Positively False

Dec 8, 2010
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Has anybody read the Floyd Landis book? Is it worth the read?

Obviously it's full of lies, but I was thinking, after reading the PK transcript that it may be interesting to compare both texts to see what exactly he felt the need to lie about. Clearly, he denies doping, but I wonder what else is in the book that he lied about, personal relationships, casual conversations, chance meetings.

I don't know, just thought it might be an interesting retrospective exercise.

What do people think?
 
Not worth reading at this point.

Better to hold your horses and wait until the allegations and indictments are made public.

I's going to be a lot more interesting watching these sleazy characters slither around like nutrias with their lawyer-prepared comments about "having no comment" and "Landis has an axe to grind".
 
Dec 8, 2010
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Well, obviously he misled the buying public in terms of the factual nature of the content.

But in terms of a snapshot of where Landis was in his life at that moment and what he felt compelled to lie about to 'fix everything' (as he phrased it in the Kimmage interview), it is still worth a read?
 
Dec 8, 2010
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As Landis also said in the interview, all the stuff in it about growing up as a Mennonite is all accurate, and he said he's proud of that part of the book. I'm just kind of fascinated by him now having read the Kimmage transcript.
 

flicker

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Aug 17, 2009
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LeakyLens said:
Has anybody read the Floyd Landis book? Is it worth the read?

Obviously it's full of lies, but I was thinking, after reading the PK transcript that it may be interesting to compare both texts to see what exactly he felt the need to lie about. Clearly, he denies doping, but I wonder what else is in the book that he lied about, personal relationships, casual conversations, chance meetings.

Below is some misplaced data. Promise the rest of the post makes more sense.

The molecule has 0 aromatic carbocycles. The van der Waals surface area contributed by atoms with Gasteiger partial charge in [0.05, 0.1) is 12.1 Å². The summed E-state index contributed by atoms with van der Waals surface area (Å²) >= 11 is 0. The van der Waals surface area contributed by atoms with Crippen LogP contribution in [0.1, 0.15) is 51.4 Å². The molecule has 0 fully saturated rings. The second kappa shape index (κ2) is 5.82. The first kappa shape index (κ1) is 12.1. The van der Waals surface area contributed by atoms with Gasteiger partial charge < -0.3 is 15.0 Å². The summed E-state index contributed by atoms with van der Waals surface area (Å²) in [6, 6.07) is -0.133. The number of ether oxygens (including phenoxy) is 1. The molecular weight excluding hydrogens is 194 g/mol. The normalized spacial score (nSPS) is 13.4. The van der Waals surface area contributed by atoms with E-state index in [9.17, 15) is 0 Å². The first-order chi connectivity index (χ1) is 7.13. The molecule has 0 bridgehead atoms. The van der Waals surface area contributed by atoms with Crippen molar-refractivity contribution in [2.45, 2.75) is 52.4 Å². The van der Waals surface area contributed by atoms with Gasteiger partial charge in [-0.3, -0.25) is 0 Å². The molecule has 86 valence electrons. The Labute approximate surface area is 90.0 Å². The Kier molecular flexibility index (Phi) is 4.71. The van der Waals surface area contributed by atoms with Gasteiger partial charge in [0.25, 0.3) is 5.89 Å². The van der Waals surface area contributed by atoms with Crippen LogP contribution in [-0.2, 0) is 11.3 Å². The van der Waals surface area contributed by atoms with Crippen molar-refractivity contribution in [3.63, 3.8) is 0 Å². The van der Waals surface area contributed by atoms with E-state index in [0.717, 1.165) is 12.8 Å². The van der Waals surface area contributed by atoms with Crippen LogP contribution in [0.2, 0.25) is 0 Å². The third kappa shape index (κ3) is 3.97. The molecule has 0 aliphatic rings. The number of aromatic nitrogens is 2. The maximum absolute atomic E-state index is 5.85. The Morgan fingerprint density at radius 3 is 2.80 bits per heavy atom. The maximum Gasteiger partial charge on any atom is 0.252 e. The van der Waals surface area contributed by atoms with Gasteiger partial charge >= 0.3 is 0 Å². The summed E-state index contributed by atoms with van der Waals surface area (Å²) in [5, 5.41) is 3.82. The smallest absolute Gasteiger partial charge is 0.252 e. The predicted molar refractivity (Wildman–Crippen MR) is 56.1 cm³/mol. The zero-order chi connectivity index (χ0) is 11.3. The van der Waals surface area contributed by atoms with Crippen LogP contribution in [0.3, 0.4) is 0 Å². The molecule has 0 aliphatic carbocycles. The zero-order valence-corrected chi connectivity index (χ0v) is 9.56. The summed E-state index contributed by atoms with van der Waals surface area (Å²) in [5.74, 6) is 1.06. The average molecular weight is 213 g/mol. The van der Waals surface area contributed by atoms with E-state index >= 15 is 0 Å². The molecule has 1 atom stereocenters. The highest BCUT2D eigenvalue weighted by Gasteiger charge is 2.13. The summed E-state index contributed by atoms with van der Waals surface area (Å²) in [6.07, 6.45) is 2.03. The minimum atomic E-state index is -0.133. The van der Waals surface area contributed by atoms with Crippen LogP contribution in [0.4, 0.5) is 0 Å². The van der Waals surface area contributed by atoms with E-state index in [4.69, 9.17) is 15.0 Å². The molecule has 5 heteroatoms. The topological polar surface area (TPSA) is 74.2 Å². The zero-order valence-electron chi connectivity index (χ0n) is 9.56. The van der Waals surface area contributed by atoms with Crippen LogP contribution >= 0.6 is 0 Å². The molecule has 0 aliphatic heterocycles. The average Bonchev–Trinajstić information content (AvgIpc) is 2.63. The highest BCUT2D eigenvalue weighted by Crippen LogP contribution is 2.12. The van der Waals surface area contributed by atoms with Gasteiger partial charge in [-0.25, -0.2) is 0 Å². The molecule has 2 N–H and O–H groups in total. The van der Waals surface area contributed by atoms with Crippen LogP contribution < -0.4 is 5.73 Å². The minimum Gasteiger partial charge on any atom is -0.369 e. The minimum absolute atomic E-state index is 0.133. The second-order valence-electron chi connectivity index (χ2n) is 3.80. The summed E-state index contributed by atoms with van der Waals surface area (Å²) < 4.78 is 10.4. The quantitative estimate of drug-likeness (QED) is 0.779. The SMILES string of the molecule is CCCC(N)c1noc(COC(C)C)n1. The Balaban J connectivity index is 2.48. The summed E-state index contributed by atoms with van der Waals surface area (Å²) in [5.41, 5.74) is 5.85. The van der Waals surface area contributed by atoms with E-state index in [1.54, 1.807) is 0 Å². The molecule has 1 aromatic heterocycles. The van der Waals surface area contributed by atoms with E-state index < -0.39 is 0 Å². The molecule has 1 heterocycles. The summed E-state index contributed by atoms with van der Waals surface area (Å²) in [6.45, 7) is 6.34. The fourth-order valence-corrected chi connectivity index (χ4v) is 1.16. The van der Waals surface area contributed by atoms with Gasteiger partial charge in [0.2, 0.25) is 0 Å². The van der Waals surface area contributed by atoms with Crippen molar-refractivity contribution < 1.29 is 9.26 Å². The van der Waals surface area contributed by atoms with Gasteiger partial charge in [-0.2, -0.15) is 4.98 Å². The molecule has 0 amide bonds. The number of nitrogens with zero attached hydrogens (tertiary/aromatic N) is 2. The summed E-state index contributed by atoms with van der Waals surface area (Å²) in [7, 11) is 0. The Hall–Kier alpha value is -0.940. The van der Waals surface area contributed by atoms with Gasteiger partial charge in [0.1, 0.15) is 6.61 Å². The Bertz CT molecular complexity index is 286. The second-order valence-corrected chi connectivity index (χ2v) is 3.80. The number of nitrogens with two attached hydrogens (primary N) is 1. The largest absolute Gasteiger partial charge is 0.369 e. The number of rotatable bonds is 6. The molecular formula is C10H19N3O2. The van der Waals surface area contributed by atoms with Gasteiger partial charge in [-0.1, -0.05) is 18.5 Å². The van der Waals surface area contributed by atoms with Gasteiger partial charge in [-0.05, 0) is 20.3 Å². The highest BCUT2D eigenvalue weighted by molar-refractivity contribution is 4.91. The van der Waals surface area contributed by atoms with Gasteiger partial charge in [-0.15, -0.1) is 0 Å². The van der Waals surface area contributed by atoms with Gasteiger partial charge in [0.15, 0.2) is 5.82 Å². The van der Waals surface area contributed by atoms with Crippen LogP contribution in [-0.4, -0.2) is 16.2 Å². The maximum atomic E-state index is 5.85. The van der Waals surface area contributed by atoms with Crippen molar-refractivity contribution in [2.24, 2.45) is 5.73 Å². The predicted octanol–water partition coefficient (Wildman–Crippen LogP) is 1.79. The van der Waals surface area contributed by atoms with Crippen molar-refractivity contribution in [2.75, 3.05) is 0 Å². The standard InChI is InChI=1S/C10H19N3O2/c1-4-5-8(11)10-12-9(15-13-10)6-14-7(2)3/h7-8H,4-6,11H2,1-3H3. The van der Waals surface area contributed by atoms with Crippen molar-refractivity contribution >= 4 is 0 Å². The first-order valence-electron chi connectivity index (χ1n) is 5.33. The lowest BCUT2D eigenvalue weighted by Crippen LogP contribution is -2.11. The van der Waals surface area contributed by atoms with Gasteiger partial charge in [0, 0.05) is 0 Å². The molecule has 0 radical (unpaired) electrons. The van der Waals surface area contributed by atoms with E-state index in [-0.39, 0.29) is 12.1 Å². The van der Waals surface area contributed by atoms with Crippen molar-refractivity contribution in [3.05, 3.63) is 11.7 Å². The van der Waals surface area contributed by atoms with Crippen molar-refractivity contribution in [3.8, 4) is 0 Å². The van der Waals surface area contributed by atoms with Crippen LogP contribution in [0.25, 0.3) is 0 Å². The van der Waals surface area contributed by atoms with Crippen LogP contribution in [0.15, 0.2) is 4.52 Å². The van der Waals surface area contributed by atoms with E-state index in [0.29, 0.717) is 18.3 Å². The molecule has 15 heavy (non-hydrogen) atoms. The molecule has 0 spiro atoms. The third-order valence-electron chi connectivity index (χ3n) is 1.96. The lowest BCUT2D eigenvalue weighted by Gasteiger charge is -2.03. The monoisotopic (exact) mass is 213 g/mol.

I don't know, just thought it might be an interesting retrospective exercise.

What do people think?
Most definitely worth the read. I have a copy for sale, they are collectors items.
 
Jul 14, 2009
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It is a good book. I was given and autographed copy purchased at a fund raiser at Brooklyn Brewing Company I also have a photo of Landis standing with local riders at the the legal fund raiser. The book is available for less than 3 bucks online. I will treasure my copy forever
 
Feb 1, 2011
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Berzin said:
Not worth reading at this point.

Better to hold your horses and wait until the allegations and indictments are made public.

I's going to be a lot more interesting watching these sleazy characters slither around like nutrias with their lawyer-prepared comments about "having no comment" and "Landis has an axe to grind".
I have to say, I'm more interested in reading it now than I ever was. It'll make an interesting comparison to the Kimmage interview.

I will say that this for the book, it's what finally convinced me to cancel my Bicycling subscription or at least Loren Mooney's August 2010 editorial did. Mooney co-wrote Positively False with Landis. Her editorial when Landis admitted doping was self pitying. I worked so hard, she complained, and Landis lied to me. My reaction was to wonder why she hadn't done her job better, why she hadn't brought some healthy skepticism, why hadn't she checked the many other sources.
This was the 2010 TDF preview edition of the magazine. It was full of Nissan and Radio Shack ads and had LA and Contador on the cover. Mooney claimed "Doping, as a topic, sparks so much frenzied noise in the media that it now repels me". It's not the doping itself. It's the media noise that she finds repulsive. Fittingly "we decided to leave the scandal out of our Tour De France preview."
 
May 22, 2009
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Orvieto said:
I have to say, I'm more interested in reading it now than I ever was. It'll make an interesting comparison to the Kimmage interview.

I will say that this for the book, it's what finally convinced me to cancel my Bicycling subscription or at least Loren Mooney's August 2010 editorial did. Mooney co-wrote Positively False with Landis. Her editorial when Landis admitted doping was self pitying. I worked so hard, she complained, and Landis lied to me. My reaction was to wonder why she hadn't done her job better, why she hadn't brought some healthy skepticism, why hadn't she checked the many other sources.